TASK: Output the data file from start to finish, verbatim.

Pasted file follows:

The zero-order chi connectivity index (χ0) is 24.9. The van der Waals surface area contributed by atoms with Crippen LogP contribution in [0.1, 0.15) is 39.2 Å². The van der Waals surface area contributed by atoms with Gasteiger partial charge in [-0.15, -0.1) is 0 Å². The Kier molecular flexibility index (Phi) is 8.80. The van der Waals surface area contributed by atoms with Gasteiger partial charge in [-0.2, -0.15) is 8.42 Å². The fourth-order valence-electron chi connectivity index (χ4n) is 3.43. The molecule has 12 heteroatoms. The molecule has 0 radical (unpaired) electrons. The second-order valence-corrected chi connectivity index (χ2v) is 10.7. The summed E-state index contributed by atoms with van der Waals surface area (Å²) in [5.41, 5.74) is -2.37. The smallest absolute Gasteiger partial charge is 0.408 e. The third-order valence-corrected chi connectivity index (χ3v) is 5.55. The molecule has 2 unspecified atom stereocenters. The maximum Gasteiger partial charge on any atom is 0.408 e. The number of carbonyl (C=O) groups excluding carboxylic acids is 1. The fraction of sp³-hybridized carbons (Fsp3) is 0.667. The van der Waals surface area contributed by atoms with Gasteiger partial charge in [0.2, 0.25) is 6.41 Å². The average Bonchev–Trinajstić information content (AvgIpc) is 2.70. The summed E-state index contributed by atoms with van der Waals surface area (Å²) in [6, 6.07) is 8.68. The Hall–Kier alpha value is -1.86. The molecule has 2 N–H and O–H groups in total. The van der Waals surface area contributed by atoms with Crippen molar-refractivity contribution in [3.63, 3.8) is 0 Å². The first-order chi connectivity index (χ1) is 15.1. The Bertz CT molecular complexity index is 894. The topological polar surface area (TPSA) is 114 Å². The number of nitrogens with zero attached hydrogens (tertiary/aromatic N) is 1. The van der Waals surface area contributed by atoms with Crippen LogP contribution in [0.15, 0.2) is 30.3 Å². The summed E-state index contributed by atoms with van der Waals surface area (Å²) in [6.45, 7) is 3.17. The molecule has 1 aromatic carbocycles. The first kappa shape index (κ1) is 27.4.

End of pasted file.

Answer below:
The zero-order chi connectivity index (χ0) is 24.9. The van der Waals surface area contributed by atoms with Crippen LogP contribution in [0.1, 0.15) is 39.2 Å². The van der Waals surface area contributed by atoms with Gasteiger partial charge in [-0.15, -0.1) is 0 Å². The Kier molecular flexibility index (Phi) is 8.80. The van der Waals surface area contributed by atoms with Gasteiger partial charge in [-0.2, -0.15) is 8.42 Å². The fourth-order valence-electron chi connectivity index (χ4n) is 3.43. The molecule has 12 heteroatoms. The molecule has 0 radical (unpaired) electrons. The second-order valence-corrected chi connectivity index (χ2v) is 10.7. The summed E-state index contributed by atoms with van der Waals surface area (Å²) in [5.41, 5.74) is -2.37. The smallest absolute Gasteiger partial charge is 0.408 e. The third-order valence-corrected chi connectivity index (χ3v) is 5.55. The molecule has 2 unspecified atom stereocenters. The maximum Gasteiger partial charge on any atom is 0.408 e. The number of carbonyl (C=O) groups excluding carboxylic acids is 1. The fraction of sp³-hybridized carbons (Fsp3) is 0.667. The van der Waals surface area contributed by atoms with Gasteiger partial charge in [0.2, 0.25) is 6.41 Å². The average Bonchev–Trinajstić information content (AvgIpc) is 2.70. The summed E-state index contributed by atoms with van der Waals surface area (Å²) in [6, 6.07) is 8.68. The Hall–Kier alpha value is -1.86. The molecule has 2 N–H and O–H groups in total. The van der Waals surface area contributed by atoms with Crippen molar-refractivity contribution in [3.63, 3.8) is 0 Å². The first-order chi connectivity index (χ1) is 15.1. The Bertz CT molecular complexity index is 894. The topological polar surface area (TPSA) is 114 Å². The number of nitrogens with zero attached hydrogens (tertiary/aromatic N) is 1. The van der Waals surface area contributed by atoms with Crippen LogP contribution in [0.15, 0.2) is 30.3 Å². The summed E-state index contributed by atoms with van der Waals surface area (Å²) in [6.45, 7) is 3.17. The molecule has 1 aromatic carbocycles. The first kappa shape index (κ1) is 27.4.